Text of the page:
York Film Festival Explores Black Lives Across the Globe

By: Anthony Medina

For a Zanzibari boy, settled in a group of islands east of Africa, finding and keeping a group of fish alive becomes the toughest challenge in his young life. He searches through recycled bottles and local stores where soda is plentiful. He can’t rely on anyone for water. Using condensation and a small tree planted in the sand, he gathers enough water for the fish to survive. In a rush of excitement, he runs home. He trips and all of his efforts seep into the sand.

The audience gasped in shock. The small theater at the York College Performing Arts Center became a sanctuary to those experiencing the York Film Festival and the 10-minute narrative titled Shadow Tree.

Those who were in attendance at the York Film Festival on Feb. 22 witnessed narratives and documentaries revealing African culture throughout the world. Each of the eight films shown expanded on black issues and history, from everyday lifestyles of African Americans in America to other areas where African American culture is integrated with other lifestyles.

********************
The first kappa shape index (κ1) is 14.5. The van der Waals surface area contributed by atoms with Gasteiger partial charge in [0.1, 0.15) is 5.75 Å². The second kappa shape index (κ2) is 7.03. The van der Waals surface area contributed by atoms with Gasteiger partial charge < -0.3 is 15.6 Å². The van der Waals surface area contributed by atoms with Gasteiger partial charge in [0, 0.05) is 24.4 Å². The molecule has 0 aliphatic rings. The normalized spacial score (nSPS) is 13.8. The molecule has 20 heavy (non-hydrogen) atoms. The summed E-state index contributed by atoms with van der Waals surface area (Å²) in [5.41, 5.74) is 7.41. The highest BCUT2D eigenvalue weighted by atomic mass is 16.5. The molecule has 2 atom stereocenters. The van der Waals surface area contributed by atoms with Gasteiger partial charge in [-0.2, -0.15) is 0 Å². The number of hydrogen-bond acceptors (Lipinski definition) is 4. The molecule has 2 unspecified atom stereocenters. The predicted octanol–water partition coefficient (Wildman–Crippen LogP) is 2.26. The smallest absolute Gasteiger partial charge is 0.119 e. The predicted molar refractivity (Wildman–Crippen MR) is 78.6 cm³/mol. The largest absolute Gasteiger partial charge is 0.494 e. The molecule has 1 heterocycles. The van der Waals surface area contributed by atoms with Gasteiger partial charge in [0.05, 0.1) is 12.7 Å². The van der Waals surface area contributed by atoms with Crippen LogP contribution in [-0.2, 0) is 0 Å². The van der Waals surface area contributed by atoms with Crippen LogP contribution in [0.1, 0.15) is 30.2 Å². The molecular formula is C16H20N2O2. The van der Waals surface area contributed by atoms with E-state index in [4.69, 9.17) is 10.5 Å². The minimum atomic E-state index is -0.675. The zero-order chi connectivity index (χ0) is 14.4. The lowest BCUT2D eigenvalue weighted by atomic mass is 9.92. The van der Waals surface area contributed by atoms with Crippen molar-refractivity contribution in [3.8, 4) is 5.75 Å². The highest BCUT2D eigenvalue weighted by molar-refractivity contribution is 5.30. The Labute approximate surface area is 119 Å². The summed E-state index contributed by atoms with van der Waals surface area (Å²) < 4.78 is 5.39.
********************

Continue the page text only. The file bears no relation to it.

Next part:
The first film presented was Haiti-DR Binational Market. It was directed by Elvin Diaz and Produced by Estudio Ele Siete. The film captures traffic between Haiti and Dominican persons on one narrow bridge that serves as a border to the market. A series of wide angle shots of hundreds of people moving out of and into the market captured the essence of this central place for culture and supplies. Both countries sharing the border illuminates the effect the countries have on one another through economics and politics.

Jonathan Quash, the director of the Men’s Center at York, introduced and moderated each of the films discussions throughout the night.

“What I like about the first film is it showed a very real demonstration of cooperative economics,” said Quash. “It showed market trading between Haiti and the Dominican Republic. It showed the crossing of the river, and going to buy goods and products from the other side. True it is comparing apples and oranges but in that case the necessity is there.”

Another film, Ujamaa Holiday Market, directed by Davon Johnson, captures the essence of a marketplace promoting black businesses.